Food industry and large companies have much control over what we eat. They control what we can buy, what price products are sold at, where they put products on the shelves and in an increasing number of instances, they are encouraging us to eat more and more. Consider for a moment the last time that you went to the petrol station - did someone offer you a discount if you spent some extra cash in there? Or did they offer you 2 for 1 chocolate bars? Did the fast food chain offer an upgrade? Or did you get a better deal at the supermarket if you purchased more? Other examples of this push for consumers to consume more and more include larger companies advertising the unhealthiest burger and breakfast cereal options the most; or heavily discounting the cheaper, poorer quality food items rather than the healthiest before claiming to be holier than thou simply because they offer them on the menu.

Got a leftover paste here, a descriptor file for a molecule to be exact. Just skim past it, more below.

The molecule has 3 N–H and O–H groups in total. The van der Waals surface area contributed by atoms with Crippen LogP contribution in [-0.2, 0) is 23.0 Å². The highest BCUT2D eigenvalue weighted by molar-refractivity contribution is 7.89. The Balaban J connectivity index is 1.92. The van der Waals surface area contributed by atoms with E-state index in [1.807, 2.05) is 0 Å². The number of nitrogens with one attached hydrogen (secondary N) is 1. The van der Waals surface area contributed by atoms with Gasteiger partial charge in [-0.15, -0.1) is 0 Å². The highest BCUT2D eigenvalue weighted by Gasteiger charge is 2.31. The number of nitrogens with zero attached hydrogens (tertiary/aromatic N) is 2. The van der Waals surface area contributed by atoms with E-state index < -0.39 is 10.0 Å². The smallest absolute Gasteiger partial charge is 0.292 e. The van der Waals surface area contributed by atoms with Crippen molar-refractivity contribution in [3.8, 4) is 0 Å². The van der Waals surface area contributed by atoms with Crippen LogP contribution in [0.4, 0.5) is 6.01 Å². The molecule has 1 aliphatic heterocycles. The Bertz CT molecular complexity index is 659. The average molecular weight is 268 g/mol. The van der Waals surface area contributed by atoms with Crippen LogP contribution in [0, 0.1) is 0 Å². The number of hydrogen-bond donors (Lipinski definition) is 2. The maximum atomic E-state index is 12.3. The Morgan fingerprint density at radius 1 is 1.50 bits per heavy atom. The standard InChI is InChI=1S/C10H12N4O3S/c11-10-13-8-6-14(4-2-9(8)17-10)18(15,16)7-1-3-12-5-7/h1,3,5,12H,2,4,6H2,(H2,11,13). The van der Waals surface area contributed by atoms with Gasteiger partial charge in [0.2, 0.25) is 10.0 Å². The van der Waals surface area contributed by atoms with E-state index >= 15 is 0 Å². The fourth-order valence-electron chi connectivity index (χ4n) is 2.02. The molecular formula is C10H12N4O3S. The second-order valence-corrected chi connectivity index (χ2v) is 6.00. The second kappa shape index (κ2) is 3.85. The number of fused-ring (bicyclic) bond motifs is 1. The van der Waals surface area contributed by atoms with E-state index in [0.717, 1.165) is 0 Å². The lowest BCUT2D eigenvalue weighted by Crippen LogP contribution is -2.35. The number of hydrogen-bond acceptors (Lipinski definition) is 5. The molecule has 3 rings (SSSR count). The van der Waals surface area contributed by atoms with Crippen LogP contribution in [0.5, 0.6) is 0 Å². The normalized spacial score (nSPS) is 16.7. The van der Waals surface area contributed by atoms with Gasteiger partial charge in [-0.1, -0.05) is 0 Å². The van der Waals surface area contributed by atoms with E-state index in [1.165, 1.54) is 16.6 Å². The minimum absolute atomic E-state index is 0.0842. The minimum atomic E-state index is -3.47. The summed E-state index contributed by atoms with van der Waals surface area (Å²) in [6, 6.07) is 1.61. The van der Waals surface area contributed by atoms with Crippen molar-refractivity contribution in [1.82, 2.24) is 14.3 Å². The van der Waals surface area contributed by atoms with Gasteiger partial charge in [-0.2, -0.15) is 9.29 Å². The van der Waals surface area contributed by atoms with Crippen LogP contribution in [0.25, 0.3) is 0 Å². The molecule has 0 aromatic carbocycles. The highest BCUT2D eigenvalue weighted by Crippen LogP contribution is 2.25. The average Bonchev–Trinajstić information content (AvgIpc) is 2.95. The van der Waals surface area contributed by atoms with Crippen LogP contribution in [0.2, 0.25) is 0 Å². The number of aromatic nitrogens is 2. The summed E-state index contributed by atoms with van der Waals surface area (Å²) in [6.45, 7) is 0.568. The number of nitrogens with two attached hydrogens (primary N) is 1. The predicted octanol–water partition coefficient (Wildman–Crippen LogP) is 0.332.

All of these are examples of ways in which major companies who claim to be helping Australians eat better with health initiatives are actually making a complete joke of us and laughing all the way to the shareholders meeting. Instead of claiming to market responsibly perhaps it is time to actually do it? So next time the service attendant at the Coles servo offers you 2 for 1 chocolate bars, the McDonalds or Events cinema attendant offers an upgrade perhaps we need to start telling them to stick it.